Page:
Hogs to blame for rash of horse attacks in the Upstate, SLED officials say


POLK CO., N.C. (WSPA) – After learning wild boars are responsible for the recent series of horse attacks in our area, 7 News spoke with a horse owner and a wildlife expert about the news.

Vonda Bellew has been raising horses and cattle in Polk County for decades.

When she heard about the recent rash of horse attacks–not far from her own farm–she never thought a person was responsible.

“No horse is going to stand for anybody–even its owner–and let itself be cut or stabbed multiple times,” Bellew said.

That’s because, Bellew said, one of her horses, “Comanche,” was attacked by a boar just a couple of years ago.

“I found bite marks on him. I found slobber, cuts. Then, I turned around and there, beside the tree, was a potbelly boar. He was in rut,” she said. “As soon as I got my gelding up, he attacked him again and took him down. This was an 800-pound gelding and this was a 100-pound pig. So, do I think a 300-pound hog could take down a horse? Yes, I do.”

SLED officials investigated the recent attacks and said animal tracks consistent with hogs, as well as video evidence and sightings of boars, led them to believe the attacks were indeed done by hogs.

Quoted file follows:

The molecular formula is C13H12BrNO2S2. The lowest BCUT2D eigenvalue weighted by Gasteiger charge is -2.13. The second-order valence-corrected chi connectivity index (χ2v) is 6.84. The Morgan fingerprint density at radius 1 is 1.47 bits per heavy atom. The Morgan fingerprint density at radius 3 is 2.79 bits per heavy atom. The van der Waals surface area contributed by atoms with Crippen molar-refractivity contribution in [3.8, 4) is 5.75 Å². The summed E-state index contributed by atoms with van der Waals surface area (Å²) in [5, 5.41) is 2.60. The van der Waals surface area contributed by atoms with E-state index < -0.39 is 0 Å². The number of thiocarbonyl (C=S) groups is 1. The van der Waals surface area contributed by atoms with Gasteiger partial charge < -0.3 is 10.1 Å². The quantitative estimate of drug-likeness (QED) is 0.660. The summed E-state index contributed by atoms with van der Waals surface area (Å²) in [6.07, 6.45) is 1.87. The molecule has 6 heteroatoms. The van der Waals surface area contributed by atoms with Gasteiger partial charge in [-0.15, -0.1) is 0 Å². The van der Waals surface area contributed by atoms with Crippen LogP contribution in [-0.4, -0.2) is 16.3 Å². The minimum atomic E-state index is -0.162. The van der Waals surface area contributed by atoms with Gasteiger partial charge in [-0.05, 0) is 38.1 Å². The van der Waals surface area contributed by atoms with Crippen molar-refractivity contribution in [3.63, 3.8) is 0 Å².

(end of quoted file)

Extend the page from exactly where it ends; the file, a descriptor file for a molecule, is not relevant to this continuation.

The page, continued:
But one wildlife expert was not completely convinced, saying DNA evidence should’ve been collected.

“Hogs don’t just attack animals for the sake of attacking animals. That’s not how it works,” Wildlife Specialist Cory Heaton said. “I hate to say this, but if they haven’t done any DNA work on those wounds, then they haven’t started an investigation.”

Heaton told 7 News the only way it could’ve been a hog was if the incidents happened in a very confined space–possibly during a feeding time.

“If it is a hog, it’s awful strange they are occurring in a very small geographical area, and not in the geographical area with the highest density of feral hogs,” Heaton said. “Unfortunately, it sounds more like a person to me. If this is a person, these are clinical signs of psychopathy; and God only knows that this is the starting point to what comes next.”

But Bellew told 7 News she agrees with SLED’s findings and now has some advice for other horse owners.

“Let people hog hunt on your property,” she said. “If you’re worried about your horses, put them up at night. Don’t leave any feed laying on the ground. Don’t leave anything that’s going to lure these wild hogs in.”

There was a report of a horse shot in Greenville County last month, but SLED told 7 News that is a completely separate case and is still actively being investigated.

SLED said the wild boar population has increased in the last several years, and DNR has authorized hunting during the day and night of the animals with a special permit.

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